1. Alexander Malinin
  2. BearLibTerminal



BearLibTerminal provides a pseudoterminal window with a grid of character cells and a simple yet powerful API for flexible textual output and uncomplicated input processing.


  • Unicode support: you can use UTF-8 or UTF-16/32 wide strings easily.
  • Support for bitmap and vector (TrueType) fonts and tilesets.
  • Extended output facilities: tile composition, alignment, offsets.
  • High performance (uses OpenGL).
  • Keyboard and mouse support.
  • Bindings for several programming languages: С/С++, C#, Go, Lua, Pascal, Python, Ruby.
  • Windows, Linux and OS X support.



Some notes about using it with various languages or compilers:


Visual C++ projects should be linked against BearLibTerminal.lib import library (specify it in the additional linker dependencies).

MinGW projects should link against .dll directly (the .lib is just an import library for Visual C++, do not copy it):

g++ -I/path/to/header -L/path/to/dll main.cpp -lBearLibTerminal -o app.exe


Python packages are available. You can install everything you need to use the library with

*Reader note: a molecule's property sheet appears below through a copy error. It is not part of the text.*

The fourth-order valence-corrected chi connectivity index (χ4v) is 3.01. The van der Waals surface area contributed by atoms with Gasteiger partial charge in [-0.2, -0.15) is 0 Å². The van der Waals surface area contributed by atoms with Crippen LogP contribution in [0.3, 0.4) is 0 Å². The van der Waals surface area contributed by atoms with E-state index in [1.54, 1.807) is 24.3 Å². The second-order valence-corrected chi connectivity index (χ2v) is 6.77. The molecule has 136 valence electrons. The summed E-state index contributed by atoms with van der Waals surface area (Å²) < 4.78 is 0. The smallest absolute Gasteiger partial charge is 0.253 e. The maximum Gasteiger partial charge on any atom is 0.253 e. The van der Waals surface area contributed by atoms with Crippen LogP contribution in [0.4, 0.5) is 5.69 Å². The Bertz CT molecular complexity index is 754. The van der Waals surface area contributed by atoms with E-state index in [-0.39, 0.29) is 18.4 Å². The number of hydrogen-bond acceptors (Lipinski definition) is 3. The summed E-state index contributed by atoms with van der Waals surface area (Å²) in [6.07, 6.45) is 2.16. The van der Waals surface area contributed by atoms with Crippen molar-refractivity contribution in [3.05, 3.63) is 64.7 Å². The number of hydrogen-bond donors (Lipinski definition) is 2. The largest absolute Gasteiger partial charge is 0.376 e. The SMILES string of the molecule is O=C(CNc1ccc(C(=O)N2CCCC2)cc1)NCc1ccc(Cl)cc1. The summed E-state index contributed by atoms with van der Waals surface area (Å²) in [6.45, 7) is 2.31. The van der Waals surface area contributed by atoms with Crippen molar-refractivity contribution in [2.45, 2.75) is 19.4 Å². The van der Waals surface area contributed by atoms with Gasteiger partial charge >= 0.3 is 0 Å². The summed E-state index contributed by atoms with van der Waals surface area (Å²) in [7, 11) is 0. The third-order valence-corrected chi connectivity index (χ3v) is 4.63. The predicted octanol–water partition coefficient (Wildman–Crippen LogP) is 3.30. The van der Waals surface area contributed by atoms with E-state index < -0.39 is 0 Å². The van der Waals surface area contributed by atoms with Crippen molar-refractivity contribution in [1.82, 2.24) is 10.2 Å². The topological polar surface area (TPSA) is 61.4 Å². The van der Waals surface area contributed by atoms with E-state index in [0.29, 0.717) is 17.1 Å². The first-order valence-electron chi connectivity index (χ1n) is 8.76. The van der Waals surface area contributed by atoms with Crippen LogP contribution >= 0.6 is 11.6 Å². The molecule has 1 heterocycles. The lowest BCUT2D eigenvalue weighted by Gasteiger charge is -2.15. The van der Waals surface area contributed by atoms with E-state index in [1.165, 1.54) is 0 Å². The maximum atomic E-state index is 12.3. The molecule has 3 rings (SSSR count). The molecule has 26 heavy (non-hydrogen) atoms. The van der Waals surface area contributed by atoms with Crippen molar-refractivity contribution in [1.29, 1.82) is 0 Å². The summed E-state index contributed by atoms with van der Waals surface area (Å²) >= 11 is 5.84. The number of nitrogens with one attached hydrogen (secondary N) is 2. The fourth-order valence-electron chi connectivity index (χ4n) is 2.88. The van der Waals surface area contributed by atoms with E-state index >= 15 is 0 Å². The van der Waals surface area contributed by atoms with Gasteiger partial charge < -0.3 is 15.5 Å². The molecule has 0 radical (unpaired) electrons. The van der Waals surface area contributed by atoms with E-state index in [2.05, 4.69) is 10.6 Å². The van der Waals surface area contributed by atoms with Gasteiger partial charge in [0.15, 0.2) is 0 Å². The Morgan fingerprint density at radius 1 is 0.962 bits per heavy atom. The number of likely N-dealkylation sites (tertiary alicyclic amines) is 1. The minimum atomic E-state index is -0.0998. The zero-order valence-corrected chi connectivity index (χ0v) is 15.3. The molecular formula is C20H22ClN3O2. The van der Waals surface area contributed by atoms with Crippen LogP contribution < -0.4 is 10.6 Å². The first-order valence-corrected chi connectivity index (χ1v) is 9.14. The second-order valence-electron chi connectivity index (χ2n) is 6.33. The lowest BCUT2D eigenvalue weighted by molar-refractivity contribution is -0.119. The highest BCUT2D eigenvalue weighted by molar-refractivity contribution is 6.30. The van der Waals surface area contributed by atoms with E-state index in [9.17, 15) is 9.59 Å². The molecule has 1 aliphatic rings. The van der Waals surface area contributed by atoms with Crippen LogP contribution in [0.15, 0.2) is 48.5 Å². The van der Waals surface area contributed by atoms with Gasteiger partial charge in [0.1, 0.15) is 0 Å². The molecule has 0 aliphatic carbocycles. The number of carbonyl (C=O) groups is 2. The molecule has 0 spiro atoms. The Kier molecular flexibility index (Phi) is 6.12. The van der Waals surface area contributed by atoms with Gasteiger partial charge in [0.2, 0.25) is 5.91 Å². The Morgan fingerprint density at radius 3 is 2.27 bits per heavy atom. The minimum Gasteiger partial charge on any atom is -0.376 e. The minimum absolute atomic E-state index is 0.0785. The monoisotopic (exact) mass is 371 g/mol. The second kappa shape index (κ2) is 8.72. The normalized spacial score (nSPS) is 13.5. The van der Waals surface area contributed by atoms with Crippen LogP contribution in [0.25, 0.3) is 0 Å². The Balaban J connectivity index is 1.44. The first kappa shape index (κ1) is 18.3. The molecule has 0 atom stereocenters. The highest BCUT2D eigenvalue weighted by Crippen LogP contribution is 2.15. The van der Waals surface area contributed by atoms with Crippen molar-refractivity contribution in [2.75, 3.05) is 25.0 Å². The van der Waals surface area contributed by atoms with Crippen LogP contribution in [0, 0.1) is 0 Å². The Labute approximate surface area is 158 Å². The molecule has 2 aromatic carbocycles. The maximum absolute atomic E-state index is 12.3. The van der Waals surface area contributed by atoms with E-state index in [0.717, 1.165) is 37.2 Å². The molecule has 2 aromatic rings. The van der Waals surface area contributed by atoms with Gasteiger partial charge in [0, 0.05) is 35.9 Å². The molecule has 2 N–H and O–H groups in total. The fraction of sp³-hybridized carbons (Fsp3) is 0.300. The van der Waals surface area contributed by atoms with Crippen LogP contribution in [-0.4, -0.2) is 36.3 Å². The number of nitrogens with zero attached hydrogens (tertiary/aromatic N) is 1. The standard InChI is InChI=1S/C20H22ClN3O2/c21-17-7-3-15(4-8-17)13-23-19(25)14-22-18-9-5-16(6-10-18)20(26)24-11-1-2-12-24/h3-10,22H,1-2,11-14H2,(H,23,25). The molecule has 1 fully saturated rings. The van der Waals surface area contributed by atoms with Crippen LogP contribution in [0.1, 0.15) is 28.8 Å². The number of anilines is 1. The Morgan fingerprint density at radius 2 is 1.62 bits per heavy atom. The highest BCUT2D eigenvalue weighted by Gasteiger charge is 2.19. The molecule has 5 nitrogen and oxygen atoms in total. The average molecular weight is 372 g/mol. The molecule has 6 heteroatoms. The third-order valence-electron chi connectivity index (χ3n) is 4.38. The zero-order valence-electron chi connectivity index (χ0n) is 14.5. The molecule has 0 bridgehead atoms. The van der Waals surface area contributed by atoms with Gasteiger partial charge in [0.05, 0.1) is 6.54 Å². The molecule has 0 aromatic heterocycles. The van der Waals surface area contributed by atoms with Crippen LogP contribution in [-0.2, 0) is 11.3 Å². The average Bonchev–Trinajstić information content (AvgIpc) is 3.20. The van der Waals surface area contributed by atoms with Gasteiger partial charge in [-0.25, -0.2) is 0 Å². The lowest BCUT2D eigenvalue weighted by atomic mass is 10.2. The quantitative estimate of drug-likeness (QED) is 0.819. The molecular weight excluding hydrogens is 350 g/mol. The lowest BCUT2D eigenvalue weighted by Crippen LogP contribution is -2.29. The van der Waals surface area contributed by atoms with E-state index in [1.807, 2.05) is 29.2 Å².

pip install bearlibterminal

Depending on the OS and Python installation, you might also want to

  • Replace pip with pip3 or python3 -m pip to select a correct version of Python.
  • Add --user flag to install package locally (i. e. user-wide).

Package contains both wrapper and an appropriate binary for the platform, so you do not need to copy anything else anywhere. Just import the library in the source:

from bearlibterminal import terminal

terminal.printf(2, 1, "Hello, world!")
while terminal.read() != terminal.TK_CLOSE:


Wrapper for Lua is built-in. You need to use a regular (dynamic) Lua runtime and place BearLibTerminal binary in a suitable location (e. g. in the same directory as script). For Linux you'll also need to rename the .so to just 'BearLibTerminal.so' (dropping the 'lib' prefix). After that it would be possible to import the library the usual way:

local terminal = require "BearLibTerminal"


BearLibTerminal is a language-agnostic dynamic-link library (.dll/.so/.dylib), therefore you generally do not have to build it yourself and may simply use the prebuilt binaries.

To build BearLibTerminal you will need CMake and a recent GCC/MinGW compiler. For Linux any GCC version 4.6.3 and above will do. For Windows there are several MinGW builds with various quirks, using TDM-GCC or mingw-builds (a flavour of mingw-w64) is recommended. MinGW compiler MUST use Posix thread model.


The library is licensed mainly under the MIT license with a few parts under other permissive licenses.